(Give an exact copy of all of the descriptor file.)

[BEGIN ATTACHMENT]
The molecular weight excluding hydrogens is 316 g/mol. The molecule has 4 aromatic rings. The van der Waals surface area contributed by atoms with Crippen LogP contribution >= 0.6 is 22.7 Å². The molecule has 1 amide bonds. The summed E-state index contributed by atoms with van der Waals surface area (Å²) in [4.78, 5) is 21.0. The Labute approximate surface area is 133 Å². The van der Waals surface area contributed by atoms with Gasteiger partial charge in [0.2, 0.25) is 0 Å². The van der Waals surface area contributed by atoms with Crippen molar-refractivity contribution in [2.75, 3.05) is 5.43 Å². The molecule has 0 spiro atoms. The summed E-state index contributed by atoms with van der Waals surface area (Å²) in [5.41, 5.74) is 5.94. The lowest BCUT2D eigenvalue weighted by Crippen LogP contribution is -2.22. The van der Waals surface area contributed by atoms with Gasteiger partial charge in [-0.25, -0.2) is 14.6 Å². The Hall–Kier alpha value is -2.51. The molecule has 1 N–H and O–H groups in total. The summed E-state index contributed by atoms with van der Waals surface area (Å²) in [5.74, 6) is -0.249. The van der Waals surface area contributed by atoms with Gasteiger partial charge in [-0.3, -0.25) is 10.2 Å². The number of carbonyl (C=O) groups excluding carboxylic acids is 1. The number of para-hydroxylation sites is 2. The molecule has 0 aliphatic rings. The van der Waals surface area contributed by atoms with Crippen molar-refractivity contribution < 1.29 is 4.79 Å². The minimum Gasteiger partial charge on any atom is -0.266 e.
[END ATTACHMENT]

The molecular weight excluding hydrogens is 316 g/mol. The molecule has 4 aromatic rings. The van der Waals surface area contributed by atoms with Crippen LogP contribution >= 0.6 is 22.7 Å². The molecule has 1 amide bonds. The summed E-state index contributed by atoms with van der Waals surface area (Å²) in [4.78, 5) is 21.0. The Labute approximate surface area is 133 Å². The van der Waals surface area contributed by atoms with Gasteiger partial charge in [0.2, 0.25) is 0 Å². The van der Waals surface area contributed by atoms with Crippen molar-refractivity contribution in [2.75, 3.05) is 5.43 Å². The molecule has 0 spiro atoms. The summed E-state index contributed by atoms with van der Waals surface area (Å²) in [5.41, 5.74) is 5.94. The lowest BCUT2D eigenvalue weighted by Crippen LogP contribution is -2.22. The van der Waals surface area contributed by atoms with Gasteiger partial charge in [-0.25, -0.2) is 14.6 Å². The Hall–Kier alpha value is -2.51. The molecule has 1 N–H and O–H groups in total. The summed E-state index contributed by atoms with van der Waals surface area (Å²) in [5.74, 6) is -0.249. The van der Waals surface area contributed by atoms with Gasteiger partial charge in [-0.3, -0.25) is 10.2 Å². The number of carbonyl (C=O) groups excluding carboxylic acids is 1. The number of para-hydroxylation sites is 2. The molecule has 0 aliphatic rings. The van der Waals surface area contributed by atoms with Crippen molar-refractivity contribution < 1.29 is 4.79 Å². The minimum Gasteiger partial charge on any atom is -0.266 e.